With the permit, I had a year to take my exam. There was the option to extend it, however in psychotherapy, this was not a option. My mother offered to assist me in paying for lessons, but the buck stopped at her teaching her as she had difficulty in teaching my sister. The search began. One day, I was in a local convenence store where I seen a ad for a specialized driving school. I went home and did my research, the website, Facebook and Google reviews, etc. The number I knew was a cell phone exchange and I was hesitant in calling. Nonetheless, I mustered up the courage to call, the dreaded voicemail. I immedately hung up.

Not a few minutes later, he calls back. I explain my interest in taking driver’s lessons. He asks me a few simple questions, like how old I am, and have I ever drove a car. He then proceeds to ask if I have any disabilites. I feel open enough to elude to him that I have Asperger’s Syndrome. He then asks if I have a job. I state yes. He now instructs me to call my local Office of Vocational Rehabilitation (OVR) as they will assist me in paying for the lessons as it is a step to independence.  I call OVR the next day and they instruct me to go online to fill out a referral, of which my job support staff assist me in completing.

A few weeks go by and I hear no response from the OVR district office. Family and friends direct me to call the local office. and I did. The operator linked me to the assigned counselor and we talk for a bit and a meeting is needed to re-open my case. This would be the third time for such activity. I had attended their post secondary school over 14 years ago and the last time was nine years ago whwn the job supports assisted me in getting stuff I needed for my job when I needed it.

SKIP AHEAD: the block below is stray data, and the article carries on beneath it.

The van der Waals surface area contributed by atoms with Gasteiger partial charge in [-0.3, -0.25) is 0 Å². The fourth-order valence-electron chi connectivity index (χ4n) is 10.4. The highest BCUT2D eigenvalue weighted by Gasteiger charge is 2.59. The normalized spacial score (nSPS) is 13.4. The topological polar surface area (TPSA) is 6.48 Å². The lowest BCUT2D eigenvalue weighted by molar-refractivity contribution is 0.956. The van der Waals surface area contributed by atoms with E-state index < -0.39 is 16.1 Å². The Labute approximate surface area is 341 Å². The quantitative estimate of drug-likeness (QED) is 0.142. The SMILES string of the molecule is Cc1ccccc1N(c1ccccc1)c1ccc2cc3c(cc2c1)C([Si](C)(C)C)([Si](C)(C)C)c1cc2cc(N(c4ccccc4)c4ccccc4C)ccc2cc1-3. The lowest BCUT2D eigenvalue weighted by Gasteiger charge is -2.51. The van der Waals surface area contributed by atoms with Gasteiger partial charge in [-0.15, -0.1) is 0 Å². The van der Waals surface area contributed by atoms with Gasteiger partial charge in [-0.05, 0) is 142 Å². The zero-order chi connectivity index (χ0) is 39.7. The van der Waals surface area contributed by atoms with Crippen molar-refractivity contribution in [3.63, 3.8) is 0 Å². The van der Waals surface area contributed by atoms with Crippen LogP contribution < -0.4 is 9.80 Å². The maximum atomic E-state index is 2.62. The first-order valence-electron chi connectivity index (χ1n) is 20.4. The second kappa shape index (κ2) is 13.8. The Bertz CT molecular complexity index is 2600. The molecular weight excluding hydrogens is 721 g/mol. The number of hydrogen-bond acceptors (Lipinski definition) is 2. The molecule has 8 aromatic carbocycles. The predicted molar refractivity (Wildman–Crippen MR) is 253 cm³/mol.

I go to the local field office on a Thursday and fill out the required forms to open my case. The counselor is overly friendly, I share my prior experiences with OVR and she states how the agency has chaged for the better. We close by her giving me a folder with informatioon.  The next steps are to develop an goal plan then proceed with a goal completion in January 2019,

It Gets Even Better

Four days later, I get a call from who would now be my apartment manager stating their was a opening here and would I like to move in beginning in August. I graciously accepted and would spend over a month, prepping and moving in.  (I will write articles o this later.) Within that transition, I did not change my contact information with OVR and the counselor called my house. Nonetheless, I called her right back and we set up a time to go over the goal plan, still keeping the same school I want and the target goal date of January 2019.

The next month, I get a purchase order from OVR in the mail and my instructor calls the next day. You could say the rest is history. We began instruction the following week. Again, read my prior post my learning to drive.